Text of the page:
This Is Your Kids’ Brains on Internet Algorithms: A Chilling Case Study Shows What’s Wrong with the Internet Today

Mul­ti­me­dia artist and writer James Bri­dle has a new book out, and it’s terrifying—appropriately so, I would say—in its analy­sis of “the dan­gers of trust­ing com­put­ers to explain (and, increas­ing­ly, run) the world,” as Adi Robert­son writes at The Verge. Sum­ming up one of his argu­ments in his New Dark Age: Tech­nol­o­gy and the End of the Future, Bri­dle writes, “We know more and more about the world, while being less and less able to do any­thing about it.” As Bri­dle tells Robert­son in a short inter­view, he doesn’t see the prob­lems as irre­me­di­a­ble, pro­vid­ed we gain “some kind of agency with­in these sys­tems.” But he insists that we must face head-on cer­tain facts about our dystopi­an, sci-fi-like real­i­ty.

In the brief TED talk above, you can see Bri­dle do just that, begin­ning with an analy­sis of the mil­lions of pro­lif­er­at­ing videos for chil­dren, with bil­lions of views, on YouTube, a case study that quick­ly goes to some dis­turb­ing places. Videos show­ing a pair of hands unwrap­ping choco­late eggs to reveal a toy with­in “are like crack for lit­tle kids,” says Bri­dle, who watch them over and over. Auto­play fer­ries them on to weird­er and weird­er iter­a­tions, which even­tu­al­ly end up with danc­ing Hitlers and their favorite car­toon char­ac­ters per­form­ing lewd and vio­lent acts. Some of the videos seem to be made by pro­fes­sion­al ani­ma­tors and “whole­some kid’s enter­tain­ers,” some seem assem­bled by soft­ware, some by “peo­ple who clear­ly shouldn’t be around chil­dren at all.”

The algo­rithms that dri­ve the bizarre uni­verse of these videos are used to “hack the brains of very small chil­dren in return for adver­tis­ing rev­enue,” says Bri­dle. “At least that what I hope they’re doing it for.” Bri­dle soon bridges the machin­ery of kids’ YouTube with the adult ver­sion. “It’s impos­si­ble to know,” he says, who’s post­ing these mil­lions of videos, “or what their motives might be…. Real­ly it’s exact­ly the same mech­a­nism that’s hap­pen­ing across most of our dig­i­tal ser­vices, where it’s impos­si­ble to know where this infor­ma­tion is com­ing from.” The children’s videos are “basi­cal­ly fake news for kids. We’re train­ing them from birth to click on the very first link that comes along, regard­less of what the source is.”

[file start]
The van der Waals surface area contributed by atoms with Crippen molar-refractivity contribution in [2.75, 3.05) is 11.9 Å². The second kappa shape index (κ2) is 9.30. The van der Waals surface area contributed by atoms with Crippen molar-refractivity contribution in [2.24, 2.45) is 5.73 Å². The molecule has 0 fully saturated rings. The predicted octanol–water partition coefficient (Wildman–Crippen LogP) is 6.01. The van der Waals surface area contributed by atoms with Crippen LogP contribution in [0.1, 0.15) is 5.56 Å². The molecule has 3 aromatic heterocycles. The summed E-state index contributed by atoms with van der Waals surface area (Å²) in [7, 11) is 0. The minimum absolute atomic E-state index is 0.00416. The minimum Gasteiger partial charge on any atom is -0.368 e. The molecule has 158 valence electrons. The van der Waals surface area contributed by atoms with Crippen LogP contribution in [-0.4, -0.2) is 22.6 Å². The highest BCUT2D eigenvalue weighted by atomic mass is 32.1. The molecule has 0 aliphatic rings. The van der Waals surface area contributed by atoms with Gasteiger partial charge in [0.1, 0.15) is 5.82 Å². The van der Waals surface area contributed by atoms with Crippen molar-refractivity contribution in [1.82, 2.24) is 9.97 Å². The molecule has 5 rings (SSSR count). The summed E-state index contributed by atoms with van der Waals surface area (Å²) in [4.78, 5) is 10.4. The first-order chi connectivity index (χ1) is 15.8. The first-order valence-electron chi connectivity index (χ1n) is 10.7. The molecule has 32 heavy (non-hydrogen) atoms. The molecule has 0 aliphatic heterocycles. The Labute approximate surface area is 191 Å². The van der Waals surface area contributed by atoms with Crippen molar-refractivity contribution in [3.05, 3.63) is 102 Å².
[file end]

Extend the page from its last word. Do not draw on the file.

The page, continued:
High school and col­lege teach­ers already deal with the prob­lem of stu­dents who can­not judge good infor­ma­tion from bad—and who can­not real­ly be blamed for it, since mil­lions of adults seem unable to do so as well. In sur­vey­ing YouTube children’s videos, Bri­dle finds him­self ask­ing the same ques­tions that arise in response to so much online con­tent: “Is this a bot? Is this a per­son? Is this a troll? What does it mean that we can’t tell the dif­fer­ence between these things any­more?” The lan­guage of online con­tent is a hash of pop­u­lar tags meant to be read by machine algo­rithms, not humans. But real peo­ple per­form­ing in an “algo­rith­mi­cal­ly opti­mized sys­tem” seem forced to “act out these increas­ing­ly bizarre com­bi­na­tions of words.”